Integrating new technology to cars, the transport industry, home and commercial security systems, the healthcare sector and other areas of our daily lives will see mobile usage continue to increase across the UK.
However, to meet the increasing growth in demand and provide 5G capability across the UK, all operators must increase the number of masts and significantly upgrade the existing ones.
The government has recognised this and, as part of its intention to make the UK a world leader in the digital economy, introduced the Digital Economy Act 2017 to make deployment of masts cheaper, easier and faster.
The updated Electronic Communications Code legislation (the Code) became effective in December 2017. The government’s ambition was that the new legislation would support improved mobile coverage across the UK and encourage greater investment in this critical national infrastructure.
The Code is wide ranging and covers many issues that are critical to the ability of an operator to build, manage and maintain a site.
However, since the Code was introduced, the change in the way we value a site has caused considerable debate and consternation across the landowning community. This has created a hostile environment in which we now work, to deliver the mobile infrastructure required to deliver the next generation technology. Some Site Providers and their agents are disrupting the implementation of the code and are refusing to accept the reality that rents have to fall to enable a fully digital economy.
Fortunately, recent decisions from the Lands Tribunal are now providing some clarity and guidance on the key issues arising from the new legislation including valuations. However, these decisions are being delayed by the long-winded Tribunal Process and are also being ignored by certain elements of the landowning community who are demanding more clarity from the Courts before they will even engage in negotiation and this is stalling roll out. [EE Limited and Hutchison 3G UK Limited v The Mayor and Burgesses of the London Borough of Islington  UKUT 53(LC) / Cornerstone Telecommunications Infrastructure Limited v Richard Gregory Keast  UKUT 0116(LC) (Electronic Communications Code)].
But let’s recap on what the legislation aimed to do because the government was clear about its intentions. In April 2017, the Department for Digital, Culture, Media & Sport stated: ‘Landowners will receive a fair market value that excludes any additional value generated by the provision of electronic communications. The Government is confident this “no-scheme” approach will reduce the cost of infrastructure roll-out, leading to greater investment, and improved coverage and connectivity.’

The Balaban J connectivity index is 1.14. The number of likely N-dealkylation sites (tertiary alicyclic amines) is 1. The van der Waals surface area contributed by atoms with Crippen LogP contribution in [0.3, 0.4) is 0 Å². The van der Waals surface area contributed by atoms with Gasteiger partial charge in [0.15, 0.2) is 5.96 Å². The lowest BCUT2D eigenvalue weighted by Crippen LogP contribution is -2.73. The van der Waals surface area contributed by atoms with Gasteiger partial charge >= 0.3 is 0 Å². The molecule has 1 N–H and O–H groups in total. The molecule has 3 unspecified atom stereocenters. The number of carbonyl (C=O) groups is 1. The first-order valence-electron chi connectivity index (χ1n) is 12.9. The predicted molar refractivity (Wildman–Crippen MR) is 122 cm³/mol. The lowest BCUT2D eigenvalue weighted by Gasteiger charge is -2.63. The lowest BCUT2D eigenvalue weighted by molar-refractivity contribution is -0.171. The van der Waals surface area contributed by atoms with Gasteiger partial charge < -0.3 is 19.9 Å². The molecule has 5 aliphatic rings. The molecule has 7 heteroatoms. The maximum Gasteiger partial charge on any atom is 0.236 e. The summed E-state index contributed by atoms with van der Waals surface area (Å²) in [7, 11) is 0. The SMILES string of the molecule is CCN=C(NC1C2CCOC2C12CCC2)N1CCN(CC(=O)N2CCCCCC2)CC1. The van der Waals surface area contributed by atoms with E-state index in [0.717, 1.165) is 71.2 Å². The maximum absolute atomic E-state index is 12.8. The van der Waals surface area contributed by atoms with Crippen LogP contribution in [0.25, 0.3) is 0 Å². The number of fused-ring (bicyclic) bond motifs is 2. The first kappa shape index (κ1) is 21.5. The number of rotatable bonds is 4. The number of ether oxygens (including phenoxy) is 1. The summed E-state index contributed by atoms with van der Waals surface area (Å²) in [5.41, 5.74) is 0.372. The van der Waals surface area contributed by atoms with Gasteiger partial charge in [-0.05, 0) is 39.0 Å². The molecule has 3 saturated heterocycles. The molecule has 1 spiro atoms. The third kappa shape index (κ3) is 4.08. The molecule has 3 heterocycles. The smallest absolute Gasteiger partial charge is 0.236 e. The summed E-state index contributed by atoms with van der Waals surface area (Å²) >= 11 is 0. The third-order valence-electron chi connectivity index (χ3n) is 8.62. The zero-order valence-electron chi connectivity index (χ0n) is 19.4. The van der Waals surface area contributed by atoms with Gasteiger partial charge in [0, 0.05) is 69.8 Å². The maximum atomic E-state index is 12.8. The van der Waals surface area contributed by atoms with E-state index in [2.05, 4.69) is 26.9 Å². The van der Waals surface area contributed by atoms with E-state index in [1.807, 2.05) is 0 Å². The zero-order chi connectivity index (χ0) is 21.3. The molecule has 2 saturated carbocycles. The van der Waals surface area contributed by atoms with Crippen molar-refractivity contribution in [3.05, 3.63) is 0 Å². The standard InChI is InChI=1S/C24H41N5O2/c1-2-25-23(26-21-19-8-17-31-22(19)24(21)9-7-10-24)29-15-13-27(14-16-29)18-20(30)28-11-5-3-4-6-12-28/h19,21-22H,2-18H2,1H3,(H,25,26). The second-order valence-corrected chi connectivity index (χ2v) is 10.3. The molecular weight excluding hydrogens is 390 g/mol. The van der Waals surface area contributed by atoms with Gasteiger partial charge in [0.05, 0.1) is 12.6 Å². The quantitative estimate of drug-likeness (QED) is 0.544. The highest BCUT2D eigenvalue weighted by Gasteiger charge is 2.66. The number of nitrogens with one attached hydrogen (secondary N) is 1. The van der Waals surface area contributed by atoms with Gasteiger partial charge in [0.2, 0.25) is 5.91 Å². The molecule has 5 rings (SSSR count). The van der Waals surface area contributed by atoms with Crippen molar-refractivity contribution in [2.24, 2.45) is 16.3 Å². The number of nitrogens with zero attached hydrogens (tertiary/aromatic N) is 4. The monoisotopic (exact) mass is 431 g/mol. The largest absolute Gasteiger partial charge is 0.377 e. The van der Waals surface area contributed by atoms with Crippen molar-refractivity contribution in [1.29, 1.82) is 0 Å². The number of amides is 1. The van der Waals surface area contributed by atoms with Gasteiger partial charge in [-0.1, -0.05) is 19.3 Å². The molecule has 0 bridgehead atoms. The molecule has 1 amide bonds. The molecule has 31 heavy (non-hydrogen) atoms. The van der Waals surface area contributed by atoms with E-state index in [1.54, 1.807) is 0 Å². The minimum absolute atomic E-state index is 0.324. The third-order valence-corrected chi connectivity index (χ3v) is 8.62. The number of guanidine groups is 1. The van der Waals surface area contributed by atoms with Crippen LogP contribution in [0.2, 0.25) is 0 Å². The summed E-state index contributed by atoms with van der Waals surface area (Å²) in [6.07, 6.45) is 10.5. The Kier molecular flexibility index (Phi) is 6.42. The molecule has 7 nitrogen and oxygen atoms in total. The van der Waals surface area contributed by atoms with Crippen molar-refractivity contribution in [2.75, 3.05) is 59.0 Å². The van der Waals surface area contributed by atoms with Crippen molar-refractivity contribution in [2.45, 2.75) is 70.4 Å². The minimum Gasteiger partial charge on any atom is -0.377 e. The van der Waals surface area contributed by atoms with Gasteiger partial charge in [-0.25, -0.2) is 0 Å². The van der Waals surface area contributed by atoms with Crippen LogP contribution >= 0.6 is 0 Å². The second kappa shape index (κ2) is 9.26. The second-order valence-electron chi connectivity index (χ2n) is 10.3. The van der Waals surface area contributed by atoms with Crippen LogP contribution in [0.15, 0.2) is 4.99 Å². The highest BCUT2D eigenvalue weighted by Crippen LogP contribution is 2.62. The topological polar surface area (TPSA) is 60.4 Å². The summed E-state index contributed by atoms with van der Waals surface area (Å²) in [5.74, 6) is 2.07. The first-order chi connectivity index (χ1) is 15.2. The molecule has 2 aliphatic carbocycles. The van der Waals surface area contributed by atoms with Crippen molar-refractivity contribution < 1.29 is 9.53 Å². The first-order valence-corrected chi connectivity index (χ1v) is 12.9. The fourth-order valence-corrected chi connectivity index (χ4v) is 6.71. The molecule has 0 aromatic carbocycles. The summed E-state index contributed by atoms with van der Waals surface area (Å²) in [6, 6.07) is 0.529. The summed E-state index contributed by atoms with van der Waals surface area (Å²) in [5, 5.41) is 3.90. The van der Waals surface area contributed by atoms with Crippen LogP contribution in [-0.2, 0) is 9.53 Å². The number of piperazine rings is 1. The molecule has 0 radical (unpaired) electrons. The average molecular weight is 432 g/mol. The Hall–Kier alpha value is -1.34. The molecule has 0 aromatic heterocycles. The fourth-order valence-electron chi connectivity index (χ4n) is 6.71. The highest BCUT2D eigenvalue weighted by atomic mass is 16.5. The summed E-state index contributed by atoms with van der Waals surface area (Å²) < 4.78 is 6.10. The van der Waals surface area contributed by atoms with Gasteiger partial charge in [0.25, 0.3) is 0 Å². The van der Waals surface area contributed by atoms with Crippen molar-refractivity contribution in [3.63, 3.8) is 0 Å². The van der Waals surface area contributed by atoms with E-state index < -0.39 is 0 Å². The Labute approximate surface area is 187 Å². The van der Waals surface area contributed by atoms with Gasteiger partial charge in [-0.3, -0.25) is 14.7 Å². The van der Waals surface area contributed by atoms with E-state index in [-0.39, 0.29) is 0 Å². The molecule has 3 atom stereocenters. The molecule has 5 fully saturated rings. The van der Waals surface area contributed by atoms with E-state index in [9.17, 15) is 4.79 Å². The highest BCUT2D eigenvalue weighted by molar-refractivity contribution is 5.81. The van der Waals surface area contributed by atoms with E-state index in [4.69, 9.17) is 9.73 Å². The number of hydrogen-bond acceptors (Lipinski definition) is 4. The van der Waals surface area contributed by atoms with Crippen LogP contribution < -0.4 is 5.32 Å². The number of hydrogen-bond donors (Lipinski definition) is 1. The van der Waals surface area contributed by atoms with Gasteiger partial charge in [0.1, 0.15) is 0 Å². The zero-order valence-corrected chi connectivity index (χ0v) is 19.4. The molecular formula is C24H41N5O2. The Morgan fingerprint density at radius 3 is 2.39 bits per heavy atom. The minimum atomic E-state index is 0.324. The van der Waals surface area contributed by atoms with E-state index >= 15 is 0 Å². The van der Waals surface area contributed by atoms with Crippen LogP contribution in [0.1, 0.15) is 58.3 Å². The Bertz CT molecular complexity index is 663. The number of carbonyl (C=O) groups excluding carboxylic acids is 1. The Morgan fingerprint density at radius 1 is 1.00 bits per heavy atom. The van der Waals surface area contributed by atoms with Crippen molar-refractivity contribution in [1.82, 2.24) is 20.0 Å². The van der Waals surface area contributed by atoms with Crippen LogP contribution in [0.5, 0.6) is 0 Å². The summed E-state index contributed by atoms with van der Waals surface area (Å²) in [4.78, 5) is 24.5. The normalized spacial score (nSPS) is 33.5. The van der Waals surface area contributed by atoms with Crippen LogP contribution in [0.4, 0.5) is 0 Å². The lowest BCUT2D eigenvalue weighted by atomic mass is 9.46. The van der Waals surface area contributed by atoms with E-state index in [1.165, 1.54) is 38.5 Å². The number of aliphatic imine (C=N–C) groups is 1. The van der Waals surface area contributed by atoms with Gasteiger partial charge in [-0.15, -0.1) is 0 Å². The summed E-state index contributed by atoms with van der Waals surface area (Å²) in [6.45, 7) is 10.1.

However, many landowners and agents are still not willing to engage and continue to call for more clarity from the Tribunal or precedents to be set. But someone from that community has to take the brave step of embracing the change introduced by the Code and work with the Operators to make it successful.
Some are taking that brave step and we are now seeing deals coming through. We are in the process of agreeing standard template code agreements which will be endorsed by all parties and will reduce the areas of negotiation making it easier and quicker for all parties to deliver on the Governments ambition. But it needs to be more widely embraced and embedded into our culture. We need a digital economy to compete on the world stage and the Landowning community need to understand that the value in telecoms infrastructure is not in the rents they receive but the enhanced value that arises from having a connected building and happy tenants or a thriving business or rural community.
Connectivity is key and it’s irrelevant whether we’re in the property sector or telecommunications industry, we are all equally invested in providing a first-class mobile experience across the UK that benefits consumers and businesses. Let’s work together to a common interest, overcome the challenges and embrace the new legislation that has been put in place to realise those ambitions.
Total Telecom are delighted to welcome Cornerstone as a Bronze Sponsor at Connected Britain 2019. They will be hosting the roundtable ‘Building digital infrastructure for the future of mobile connectivity‘ on day 1, 12.25. Belinda Fawcett, General Counsel & Director of Property and Estates, Cornerstone will also be o the panel ‘Addressing the challenge of urban ‘not spots’, on Day 1 in the Connected Society Track, 14.30.